Chantelle Moore

Chantelle Moore.JPG

Right, so my name's Chantelle. I’m twenty-one. Born and raised in the Short Strand my whole life and went to school in West Belfast, which is a predominantly` Republican area too. So I've always been around Nationalism, Republicanism all my life. Got an interest in politics when I started doing an A-Level at St. Louise's. Took a big interest in politics around that time. Got involved in a lot. Cross community work and a lot of young youth politics work. Joined Youth in Government when I was seventeen. Done that for two years, then I took it for a year being a leader. Got the opportunity to travel down the Dáil and Dublin. Got to go to London. Got to do all sorts and that really opened my eyes to a lot of problems that were going on with young people in our area in Belfast, Northern Ireland particularly. 

I was just always outside growing up. Never really inside. It wasn’t really the way kids are today. Just always out there playing with anything we can find. We used to find old bits of wood and all and build huts out in the alleyways and we used to have competitions to see who had the better hut. We used to go wreck each others, like a turf war, we used to do that. I remember when they were filming in Bryson Street - not sure what film it was - and they asked me and my cousin to be in it in the background, throwing like rubber bricks. And I was like, why am I supposed to throw bricks like? Because I was only in primary school. And that's when I first realised the trouble, obviously, in these parts. So we were in the background of - I can't remember what film it was - throwing bricks at Bryson Street peace wall, so that was funny. And I just always remember around summer time, that's when you noticed a lot of tension. You always heard the bands, my dad used to always go out and watch them. And I'd be like nah. But everyone used to go and watch, just before the big barriers put up. We used to go around watch the Orangemen marching then. And because our house is right beside the Ravenhill Road, that's when they all come across the roads. And then you would always know that night there would be trouble around Bryson Street, because that chapel. It was just guaranteed. 

I think it got worse after the flag situation. I remember those days of rioting at St. Matthews. I must have been about second or third year and me and my cousin were running about and it was when the rioting was really bad. I think there were shots and all fired at St. Matthews. The flag protest. I think from then it's got worse because from that point on when they were marching by they would put them big walls up so we couldn't see out. And I think that's very inhumane. It makes you feel like animals. It made me and made all of us feel like animals. We're caged in. Nobody can drive in and out just so them'uns can march by. They love looking in at us and us not being able to see them. So they get a satisfaction out of that. So that makes people around here even more harder to be cross-community.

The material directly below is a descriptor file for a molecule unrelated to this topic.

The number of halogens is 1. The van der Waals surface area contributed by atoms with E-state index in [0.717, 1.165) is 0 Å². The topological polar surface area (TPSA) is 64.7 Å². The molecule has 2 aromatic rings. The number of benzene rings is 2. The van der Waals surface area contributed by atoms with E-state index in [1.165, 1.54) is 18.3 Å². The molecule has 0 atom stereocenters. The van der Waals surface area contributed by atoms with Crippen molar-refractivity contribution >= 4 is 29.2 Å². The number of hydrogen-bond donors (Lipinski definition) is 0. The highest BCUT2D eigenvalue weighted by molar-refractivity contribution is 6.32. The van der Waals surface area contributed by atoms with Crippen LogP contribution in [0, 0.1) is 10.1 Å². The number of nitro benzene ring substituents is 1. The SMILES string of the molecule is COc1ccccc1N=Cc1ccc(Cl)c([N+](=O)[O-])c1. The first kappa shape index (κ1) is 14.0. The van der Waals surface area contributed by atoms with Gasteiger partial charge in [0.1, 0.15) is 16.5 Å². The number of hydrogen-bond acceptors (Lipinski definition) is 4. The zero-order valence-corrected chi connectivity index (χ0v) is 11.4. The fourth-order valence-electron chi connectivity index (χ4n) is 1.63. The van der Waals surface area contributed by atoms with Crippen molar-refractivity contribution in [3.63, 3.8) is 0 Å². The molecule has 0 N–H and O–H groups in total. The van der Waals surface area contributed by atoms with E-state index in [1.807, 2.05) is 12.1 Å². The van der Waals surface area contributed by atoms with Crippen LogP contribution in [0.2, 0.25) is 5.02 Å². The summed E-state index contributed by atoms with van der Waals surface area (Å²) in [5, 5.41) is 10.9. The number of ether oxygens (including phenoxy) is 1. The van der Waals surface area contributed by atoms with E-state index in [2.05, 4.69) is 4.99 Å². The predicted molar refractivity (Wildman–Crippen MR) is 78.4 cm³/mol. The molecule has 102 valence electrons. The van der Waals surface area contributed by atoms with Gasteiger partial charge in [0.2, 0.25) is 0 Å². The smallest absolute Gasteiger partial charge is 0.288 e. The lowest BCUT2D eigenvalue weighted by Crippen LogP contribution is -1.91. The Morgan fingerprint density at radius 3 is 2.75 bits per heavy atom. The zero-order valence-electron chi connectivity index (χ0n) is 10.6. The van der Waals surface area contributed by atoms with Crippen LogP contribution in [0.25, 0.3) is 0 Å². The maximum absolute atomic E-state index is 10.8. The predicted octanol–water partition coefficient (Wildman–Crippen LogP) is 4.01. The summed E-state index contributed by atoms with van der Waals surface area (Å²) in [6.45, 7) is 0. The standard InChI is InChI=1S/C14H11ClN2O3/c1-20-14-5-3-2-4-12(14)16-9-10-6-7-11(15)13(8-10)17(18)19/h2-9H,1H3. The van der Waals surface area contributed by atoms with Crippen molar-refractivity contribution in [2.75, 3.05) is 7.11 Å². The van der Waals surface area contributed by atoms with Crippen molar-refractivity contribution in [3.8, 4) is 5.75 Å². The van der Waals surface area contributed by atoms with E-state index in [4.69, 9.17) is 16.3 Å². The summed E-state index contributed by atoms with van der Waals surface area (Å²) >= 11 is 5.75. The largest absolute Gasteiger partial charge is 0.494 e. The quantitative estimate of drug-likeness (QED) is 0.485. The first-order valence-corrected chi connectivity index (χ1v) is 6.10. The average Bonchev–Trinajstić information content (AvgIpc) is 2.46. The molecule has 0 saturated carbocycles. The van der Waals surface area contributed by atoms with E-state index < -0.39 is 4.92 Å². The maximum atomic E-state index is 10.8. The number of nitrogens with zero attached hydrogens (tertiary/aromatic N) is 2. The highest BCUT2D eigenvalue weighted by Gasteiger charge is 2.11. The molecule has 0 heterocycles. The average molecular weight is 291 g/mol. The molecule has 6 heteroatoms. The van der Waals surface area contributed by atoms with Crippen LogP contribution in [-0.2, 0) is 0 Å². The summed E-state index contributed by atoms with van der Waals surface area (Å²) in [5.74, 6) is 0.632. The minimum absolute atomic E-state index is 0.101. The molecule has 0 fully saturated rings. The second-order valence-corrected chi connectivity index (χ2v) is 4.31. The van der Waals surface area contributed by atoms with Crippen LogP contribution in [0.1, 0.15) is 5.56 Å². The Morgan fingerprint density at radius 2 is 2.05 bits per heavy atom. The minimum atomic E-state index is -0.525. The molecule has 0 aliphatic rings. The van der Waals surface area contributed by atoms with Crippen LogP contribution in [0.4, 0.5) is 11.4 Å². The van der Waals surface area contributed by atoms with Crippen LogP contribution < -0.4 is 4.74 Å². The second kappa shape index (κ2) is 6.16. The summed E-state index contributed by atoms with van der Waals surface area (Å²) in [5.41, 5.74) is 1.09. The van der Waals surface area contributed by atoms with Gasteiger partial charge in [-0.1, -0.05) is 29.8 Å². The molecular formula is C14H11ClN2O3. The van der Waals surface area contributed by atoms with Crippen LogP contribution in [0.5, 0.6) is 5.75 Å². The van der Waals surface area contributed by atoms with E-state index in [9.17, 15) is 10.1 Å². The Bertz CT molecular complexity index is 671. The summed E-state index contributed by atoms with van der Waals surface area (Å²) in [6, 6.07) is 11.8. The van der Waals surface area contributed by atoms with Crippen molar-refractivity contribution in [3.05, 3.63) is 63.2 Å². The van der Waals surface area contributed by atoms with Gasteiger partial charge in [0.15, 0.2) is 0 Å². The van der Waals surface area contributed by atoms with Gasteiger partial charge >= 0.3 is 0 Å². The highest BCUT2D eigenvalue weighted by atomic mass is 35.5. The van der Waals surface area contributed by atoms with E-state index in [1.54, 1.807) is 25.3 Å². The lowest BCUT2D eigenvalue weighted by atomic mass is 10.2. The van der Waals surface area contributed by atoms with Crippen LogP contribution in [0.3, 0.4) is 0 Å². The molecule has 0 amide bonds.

My mom and dad is a good example of the housing situation. Three kids in the two bedroom house. All in one bedroom. It's not fair. Everyone says it's people coming in stealing the houses and all. It's not like that. It's nothing to do with outsiders. There's just no housing being built. Nothing being invested. The houses are falling down. The Housing Executive doesn’t do nothing. There's no money in housing. We're crying out for housing. That's why we're looking to get the bus depot took away so we can build more houses.

Majority of ones my age are moving out of the area but we need people to stay. I think we need people to stay. And it's just ones my age can't be bothered with everything that's going on. Completely different mindset. Very little people my age round here have interest in politics. I can't think of anyone else my age now that is doing what I'm doing. Around here I think probably the one studying politics around here at university.

Fifteen year old wee lads running about the street every night off their faces just cause they have nothing else to do. But if you had something there for them to do to keep them off the streets and occupied even like a wee getting into work programs or something like courses to get them into jobs. But it's not here. There's things outside the Strand they could go to like West Belfast and all. But they'll probably not get in because they're not from that area. So we need stuff here to keep kids off the streets and to get them into jobs. To keep them off drugs. Crime rates will go down here. The cops will stop having a high presence here. People will stop feeling intimidated. Would just have a complete effect across the board.

Come back to Short Strand


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